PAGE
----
Fun fact, in case you didn’t already know: this month is the 20th anniversary of Cybersecurity Awareness Month. Here’s another fact (maybe not so fun): By 2025, Gartner predicts that 45% of global organizations will be impacted by a supply chain cyber attack.
For supply chains — cyber risks come mainly in the form of attacks on third-party software suppliers and vendors connected to the actual or intended target. Incidentally — or not — the Cybersecurity and Infrastructure Security Agency (CISA) just released a new (voluntary) framework to help standardize how technology hardware vendors communicate their purchases with customers to further mitigate risks in U.S. supply chain systems. Although it’s beyond the scope of this blog to get into the specifics of that 30+ page framework, the fact the CISA even bothered to put it together speaks volumes about just how big of an issue cyber risk is for supply chains.
Every third party you work with brings a degree of cyber risk into your organization. Suppliers, contractors, and vendors often have less mature IT and security functions, leaving the entire supply chain vulnerable to a cyber attack.
Cyber attacks can cause debilitating business disruptions due to lost files, stolen data, and locked systems, and they can flow up or downstream through a supply chain. They also can also be high-profile, putting a company’s reputation at risk even without a direct data leak or business interruption, and, not to mention, expensive, with the average cost of a data breach now at around $4.45 million.
While some companies have limited cyber security screening or security tools to evaluate vendors, security gaps can remain as these screenings are generally not integrated into the procurement process. Cyber screenings can also delay hiring of key services or materials suppliers if the cyber vetting process takes too much time.
Here are the four most important things you can do to protect your supply chain from cyber risk.
1. Cover your full supply chain
Some companies only monitor their high-spend or high-risk suppliers within their compliance process. However, every single third party within a supply chain can introduce cyber risk – even those with whom you don’t share data.
Cyber criminals typically seek out the companies that you least expect and sneak in through a simple email or an online payment system.
Small businesses are particularly vulnerable to cyber attacks. Almost half of small businesses have been cyber attack victims. A 2021 study of 24 cyber attacks found that all 24 were two-part attacks, with attackers first gaining access through a smaller contractor before accessing the main target, which is typically a prime contractor or hiring company. Thus, coverage of the entire supply chain is crucial to prevent a single attack from infiltrating (and potentially taking down) the rest of your supply chain.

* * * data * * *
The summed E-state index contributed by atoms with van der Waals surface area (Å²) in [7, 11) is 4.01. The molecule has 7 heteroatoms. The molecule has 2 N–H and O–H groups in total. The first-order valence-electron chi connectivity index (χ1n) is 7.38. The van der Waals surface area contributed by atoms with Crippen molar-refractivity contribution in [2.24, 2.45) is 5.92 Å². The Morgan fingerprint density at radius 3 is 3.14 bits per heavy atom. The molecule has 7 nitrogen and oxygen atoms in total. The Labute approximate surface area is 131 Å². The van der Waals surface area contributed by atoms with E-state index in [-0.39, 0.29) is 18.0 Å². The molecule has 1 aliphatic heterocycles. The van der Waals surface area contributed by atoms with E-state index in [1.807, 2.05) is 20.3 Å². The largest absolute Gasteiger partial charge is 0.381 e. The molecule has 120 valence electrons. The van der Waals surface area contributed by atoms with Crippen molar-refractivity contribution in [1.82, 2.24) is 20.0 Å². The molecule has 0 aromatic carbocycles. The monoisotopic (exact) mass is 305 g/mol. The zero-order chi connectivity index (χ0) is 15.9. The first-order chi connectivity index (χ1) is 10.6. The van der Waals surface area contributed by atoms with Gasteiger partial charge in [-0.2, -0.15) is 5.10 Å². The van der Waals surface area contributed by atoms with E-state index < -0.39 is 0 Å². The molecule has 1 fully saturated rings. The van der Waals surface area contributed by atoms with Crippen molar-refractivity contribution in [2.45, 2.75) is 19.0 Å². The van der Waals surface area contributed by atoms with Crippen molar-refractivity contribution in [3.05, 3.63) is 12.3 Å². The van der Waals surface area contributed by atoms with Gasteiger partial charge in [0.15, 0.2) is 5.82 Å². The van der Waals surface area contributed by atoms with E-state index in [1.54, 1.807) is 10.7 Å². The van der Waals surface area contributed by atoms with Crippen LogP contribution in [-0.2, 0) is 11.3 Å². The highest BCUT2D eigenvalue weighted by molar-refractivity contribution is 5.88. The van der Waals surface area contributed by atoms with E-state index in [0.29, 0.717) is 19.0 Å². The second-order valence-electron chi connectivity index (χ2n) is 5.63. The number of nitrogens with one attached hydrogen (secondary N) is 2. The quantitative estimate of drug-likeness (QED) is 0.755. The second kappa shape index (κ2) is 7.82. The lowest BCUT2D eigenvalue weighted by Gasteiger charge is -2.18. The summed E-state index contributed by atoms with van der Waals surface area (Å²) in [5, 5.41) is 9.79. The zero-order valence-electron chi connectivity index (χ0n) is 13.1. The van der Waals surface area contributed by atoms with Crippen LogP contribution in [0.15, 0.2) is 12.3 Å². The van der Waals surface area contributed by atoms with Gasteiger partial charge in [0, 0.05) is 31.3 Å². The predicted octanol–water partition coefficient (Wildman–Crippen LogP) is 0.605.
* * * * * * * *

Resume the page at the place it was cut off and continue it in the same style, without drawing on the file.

2. Ensure continuous monitoring
While a one-time or annual cyber check is beneficial, risks can appear anytime between these checks. Continuous monitoring can supplement and enhance a company’s current process, identifying gaps in cyber health and alerting you of changes in supplier and contractor cyber health scores.
Cyber criminals target contractors to get to the hiring client. Contractors have no idea and often see no signs of being used.
Many workers know that sharing any type of data is an obvious risk, but a contractor or supplier data breach can also put the hiring company’s sensitive data at risk. Stolen data is frequently posted or sold to other cyber criminals, greatly increasing the scope and risk of that breached data. Through continuous monitoring, hiring companies can prevent a supplier’s security issue from becoming their own.
3. Integrate cyber into your other risk management solutions
Cyber monitoring that uses internal processes and point solutions often means that companies cannot evaluate risks in one place. Stakeholders receive a holistic view of third-party risks by managing cyber, safety, and other risks in a single solution.
By consolidating risk mitigation efforts, stakeholders receive a holistic view of third-party risks by managing cyber, safety, and other risks in a single solution. This allows companies to streamline business processes by eliminating disparate systems and manual processes for greater efficiency and cost savings.
4. Make sure the solution fits your needs
Companies that are not managing cyber risk at all – or doing so minimally – can get started with a monitoring tool that allows them to easily spot potential vulnerabilities throughout their supply chain. This can be done without the need for IT resources or hyper-technical solutions.
Companies that already have a cyber evaluation process can use a digital solution to check for gaps and ensure they’re not excluding a large portion of their supply chain or relying on annual checks.
Avetta gives you quick insights into your supply chain cyber health and vulnerabilities, enabling you to enhance your cyber and IT vetting processes with broader visibility, faster insights, and continuous monitoring.
Managing supplier risk is crucial for hiring companies to prevent data breaches before they happen. Learn more about how Avetta can help you identify cyber risk here.